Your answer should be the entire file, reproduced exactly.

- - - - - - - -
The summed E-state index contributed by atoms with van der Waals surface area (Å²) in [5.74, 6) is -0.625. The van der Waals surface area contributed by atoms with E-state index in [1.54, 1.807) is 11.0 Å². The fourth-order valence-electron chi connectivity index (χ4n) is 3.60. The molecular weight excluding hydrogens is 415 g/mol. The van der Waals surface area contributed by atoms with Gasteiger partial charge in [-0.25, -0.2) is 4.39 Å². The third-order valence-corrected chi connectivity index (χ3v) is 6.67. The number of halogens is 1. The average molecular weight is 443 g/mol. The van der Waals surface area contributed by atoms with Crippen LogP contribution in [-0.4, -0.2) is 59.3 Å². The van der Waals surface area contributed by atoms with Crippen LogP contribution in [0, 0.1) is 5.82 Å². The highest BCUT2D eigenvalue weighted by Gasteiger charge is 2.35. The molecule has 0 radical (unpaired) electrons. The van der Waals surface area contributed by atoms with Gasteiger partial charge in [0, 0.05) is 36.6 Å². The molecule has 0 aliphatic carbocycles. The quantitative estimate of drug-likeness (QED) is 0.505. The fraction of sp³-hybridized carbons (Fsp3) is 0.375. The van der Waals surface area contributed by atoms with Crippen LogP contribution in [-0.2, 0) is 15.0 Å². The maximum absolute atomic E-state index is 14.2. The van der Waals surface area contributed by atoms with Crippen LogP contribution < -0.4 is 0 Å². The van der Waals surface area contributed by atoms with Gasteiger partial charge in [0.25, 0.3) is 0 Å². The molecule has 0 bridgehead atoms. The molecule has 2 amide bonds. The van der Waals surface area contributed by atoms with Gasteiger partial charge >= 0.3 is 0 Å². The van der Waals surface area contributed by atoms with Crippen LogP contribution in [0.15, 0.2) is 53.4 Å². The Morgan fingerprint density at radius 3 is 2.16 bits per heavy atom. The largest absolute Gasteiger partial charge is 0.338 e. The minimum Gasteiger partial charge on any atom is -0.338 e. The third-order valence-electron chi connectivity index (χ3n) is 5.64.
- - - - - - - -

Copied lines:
The summed E-state index contributed by atoms with van der Waals surface area (Å²) in [5.74, 6) is -0.625. The van der Waals surface area contributed by atoms with E-state index in [1.54, 1.807) is 11.0 Å². The fourth-order valence-electron chi connectivity index (χ4n) is 3.60. The molecular weight excluding hydrogens is 415 g/mol. The van der Waals surface area contributed by atoms with Gasteiger partial charge in [-0.25, -0.2) is 4.39 Å². The third-order valence-corrected chi connectivity index (χ3v) is 6.67. The number of halogens is 1. The average molecular weight is 443 g/mol. The van der Waals surface area contributed by atoms with Crippen LogP contribution in [-0.4, -0.2) is 59.3 Å². The van der Waals surface area contributed by atoms with Crippen LogP contribution in [0, 0.1) is 5.82 Å². The highest BCUT2D eigenvalue weighted by Gasteiger charge is 2.35. The molecule has 0 radical (unpaired) electrons. The van der Waals surface area contributed by atoms with Gasteiger partial charge in [0, 0.05) is 36.6 Å². The molecule has 0 aliphatic carbocycles. The quantitative estimate of drug-likeness (QED) is 0.505. The fraction of sp³-hybridized carbons (Fsp3) is 0.375. The van der Waals surface area contributed by atoms with Crippen LogP contribution in [-0.2, 0) is 15.0 Å². The maximum absolute atomic E-state index is 14.2. The van der Waals surface area contributed by atoms with Crippen LogP contribution < -0.4 is 0 Å². The van der Waals surface area contributed by atoms with Gasteiger partial charge in [0.25, 0.3) is 0 Å². The molecule has 0 bridgehead atoms. The molecule has 2 amide bonds. The van der Waals surface area contributed by atoms with Gasteiger partial charge >= 0.3 is 0 Å². The van der Waals surface area contributed by atoms with Crippen LogP contribution in [0.15, 0.2) is 53.4 Å². The Morgan fingerprint density at radius 3 is 2.16 bits per heavy atom. The largest absolute Gasteiger partial charge is 0.338 e. The minimum Gasteiger partial charge on any atom is -0.338 e. The third-order valence-electron chi connectivity index (χ3n) is 5.64.